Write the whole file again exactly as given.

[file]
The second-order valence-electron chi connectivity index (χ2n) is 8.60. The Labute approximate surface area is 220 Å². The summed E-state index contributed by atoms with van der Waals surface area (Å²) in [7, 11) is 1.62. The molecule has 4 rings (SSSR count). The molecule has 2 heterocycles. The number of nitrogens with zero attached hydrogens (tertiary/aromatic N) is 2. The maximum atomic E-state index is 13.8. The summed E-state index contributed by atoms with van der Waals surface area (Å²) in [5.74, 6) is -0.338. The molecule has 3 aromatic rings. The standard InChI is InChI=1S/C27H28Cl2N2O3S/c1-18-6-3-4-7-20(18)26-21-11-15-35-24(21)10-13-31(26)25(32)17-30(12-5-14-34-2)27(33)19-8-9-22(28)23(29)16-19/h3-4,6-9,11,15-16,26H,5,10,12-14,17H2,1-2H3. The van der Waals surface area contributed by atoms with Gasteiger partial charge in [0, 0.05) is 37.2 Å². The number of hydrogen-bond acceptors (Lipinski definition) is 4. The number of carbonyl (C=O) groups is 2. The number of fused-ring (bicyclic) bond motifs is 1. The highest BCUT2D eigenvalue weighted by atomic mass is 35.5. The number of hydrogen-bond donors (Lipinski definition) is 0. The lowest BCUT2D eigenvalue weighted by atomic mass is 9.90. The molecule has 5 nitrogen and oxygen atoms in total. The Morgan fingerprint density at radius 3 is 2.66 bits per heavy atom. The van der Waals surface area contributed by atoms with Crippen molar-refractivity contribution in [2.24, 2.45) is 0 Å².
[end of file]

The second-order valence-electron chi connectivity index (χ2n) is 8.60. The Labute approximate surface area is 220 Å². The summed E-state index contributed by atoms with van der Waals surface area (Å²) in [7, 11) is 1.62. The molecule has 4 rings (SSSR count). The molecule has 2 heterocycles. The number of nitrogens with zero attached hydrogens (tertiary/aromatic N) is 2. The maximum atomic E-state index is 13.8. The summed E-state index contributed by atoms with van der Waals surface area (Å²) in [5.74, 6) is -0.338. The molecule has 3 aromatic rings. The standard InChI is InChI=1S/C27H28Cl2N2O3S/c1-18-6-3-4-7-20(18)26-21-11-15-35-24(21)10-13-31(26)25(32)17-30(12-5-14-34-2)27(33)19-8-9-22(28)23(29)16-19/h3-4,6-9,11,15-16,26H,5,10,12-14,17H2,1-2H3. The van der Waals surface area contributed by atoms with Gasteiger partial charge in [0, 0.05) is 37.2 Å². The number of hydrogen-bond acceptors (Lipinski definition) is 4. The number of carbonyl (C=O) groups is 2. The number of fused-ring (bicyclic) bond motifs is 1. The highest BCUT2D eigenvalue weighted by atomic mass is 35.5. The number of hydrogen-bond donors (Lipinski definition) is 0. The lowest BCUT2D eigenvalue weighted by atomic mass is 9.90. The molecule has 5 nitrogen and oxygen atoms in total. The Morgan fingerprint density at radius 3 is 2.66 bits per heavy atom. The van der Waals surface area contributed by atoms with Crippen molar-refractivity contribution in [2.24, 2.45) is 0 Å².